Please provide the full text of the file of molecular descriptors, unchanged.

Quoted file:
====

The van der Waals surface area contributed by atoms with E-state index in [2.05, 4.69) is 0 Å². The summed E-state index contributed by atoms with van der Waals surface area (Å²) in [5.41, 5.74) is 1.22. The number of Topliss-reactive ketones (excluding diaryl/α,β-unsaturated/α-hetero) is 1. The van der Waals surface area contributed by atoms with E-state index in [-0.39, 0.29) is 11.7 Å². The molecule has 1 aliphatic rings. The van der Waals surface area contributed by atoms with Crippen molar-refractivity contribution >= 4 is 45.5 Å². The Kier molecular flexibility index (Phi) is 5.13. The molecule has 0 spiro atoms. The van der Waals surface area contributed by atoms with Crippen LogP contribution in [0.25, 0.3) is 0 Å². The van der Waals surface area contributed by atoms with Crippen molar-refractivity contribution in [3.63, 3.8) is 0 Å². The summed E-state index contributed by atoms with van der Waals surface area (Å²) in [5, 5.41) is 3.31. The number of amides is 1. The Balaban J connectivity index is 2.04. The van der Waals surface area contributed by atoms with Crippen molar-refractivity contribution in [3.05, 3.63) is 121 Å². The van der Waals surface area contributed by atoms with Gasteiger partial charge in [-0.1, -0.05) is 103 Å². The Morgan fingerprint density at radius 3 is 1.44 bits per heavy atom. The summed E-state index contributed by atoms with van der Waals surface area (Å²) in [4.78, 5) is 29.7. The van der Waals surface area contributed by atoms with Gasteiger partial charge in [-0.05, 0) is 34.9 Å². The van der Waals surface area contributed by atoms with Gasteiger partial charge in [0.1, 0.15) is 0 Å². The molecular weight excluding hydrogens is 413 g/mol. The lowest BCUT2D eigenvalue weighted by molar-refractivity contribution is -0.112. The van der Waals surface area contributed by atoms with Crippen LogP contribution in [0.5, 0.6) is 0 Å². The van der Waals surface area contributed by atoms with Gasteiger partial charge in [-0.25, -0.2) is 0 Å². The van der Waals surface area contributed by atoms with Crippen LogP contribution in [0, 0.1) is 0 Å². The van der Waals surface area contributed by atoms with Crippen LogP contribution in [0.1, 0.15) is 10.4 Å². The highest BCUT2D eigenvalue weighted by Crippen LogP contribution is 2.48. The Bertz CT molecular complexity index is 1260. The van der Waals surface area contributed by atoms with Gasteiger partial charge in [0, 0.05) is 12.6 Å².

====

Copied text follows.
The van der Waals surface area contributed by atoms with E-state index in [2.05, 4.69) is 0 Å². The summed E-state index contributed by atoms with van der Waals surface area (Å²) in [5.41, 5.74) is 1.22. The number of Topliss-reactive ketones (excluding diaryl/α,β-unsaturated/α-hetero) is 1. The van der Waals surface area contributed by atoms with E-state index in [-0.39, 0.29) is 11.7 Å². The molecule has 1 aliphatic rings. The van der Waals surface area contributed by atoms with Crippen molar-refractivity contribution >= 4 is 45.5 Å². The Kier molecular flexibility index (Phi) is 5.13. The molecule has 0 spiro atoms. The van der Waals surface area contributed by atoms with Crippen LogP contribution in [0.25, 0.3) is 0 Å². The van der Waals surface area contributed by atoms with Crippen molar-refractivity contribution in [3.63, 3.8) is 0 Å². The summed E-state index contributed by atoms with van der Waals surface area (Å²) in [5, 5.41) is 3.31. The number of amides is 1. The Balaban J connectivity index is 2.04. The van der Waals surface area contributed by atoms with Crippen molar-refractivity contribution in [3.05, 3.63) is 121 Å². The van der Waals surface area contributed by atoms with Gasteiger partial charge in [-0.1, -0.05) is 103 Å². The Morgan fingerprint density at radius 3 is 1.44 bits per heavy atom. The summed E-state index contributed by atoms with van der Waals surface area (Å²) in [4.78, 5) is 29.7. The van der Waals surface area contributed by atoms with Gasteiger partial charge in [-0.05, 0) is 34.9 Å². The van der Waals surface area contributed by atoms with Gasteiger partial charge in [0.1, 0.15) is 0 Å². The molecular weight excluding hydrogens is 413 g/mol. The lowest BCUT2D eigenvalue weighted by molar-refractivity contribution is -0.112. The van der Waals surface area contributed by atoms with Crippen LogP contribution in [0.5, 0.6) is 0 Å². The van der Waals surface area contributed by atoms with Gasteiger partial charge in [-0.25, -0.2) is 0 Å². The van der Waals surface area contributed by atoms with Crippen LogP contribution in [0, 0.1) is 0 Å². The van der Waals surface area contributed by atoms with Crippen LogP contribution in [0.1, 0.15) is 10.4 Å². The highest BCUT2D eigenvalue weighted by Crippen LogP contribution is 2.48. The Bertz CT molecular complexity index is 1260. The van der Waals surface area contributed by atoms with Gasteiger partial charge in [0, 0.05) is 12.6 Å².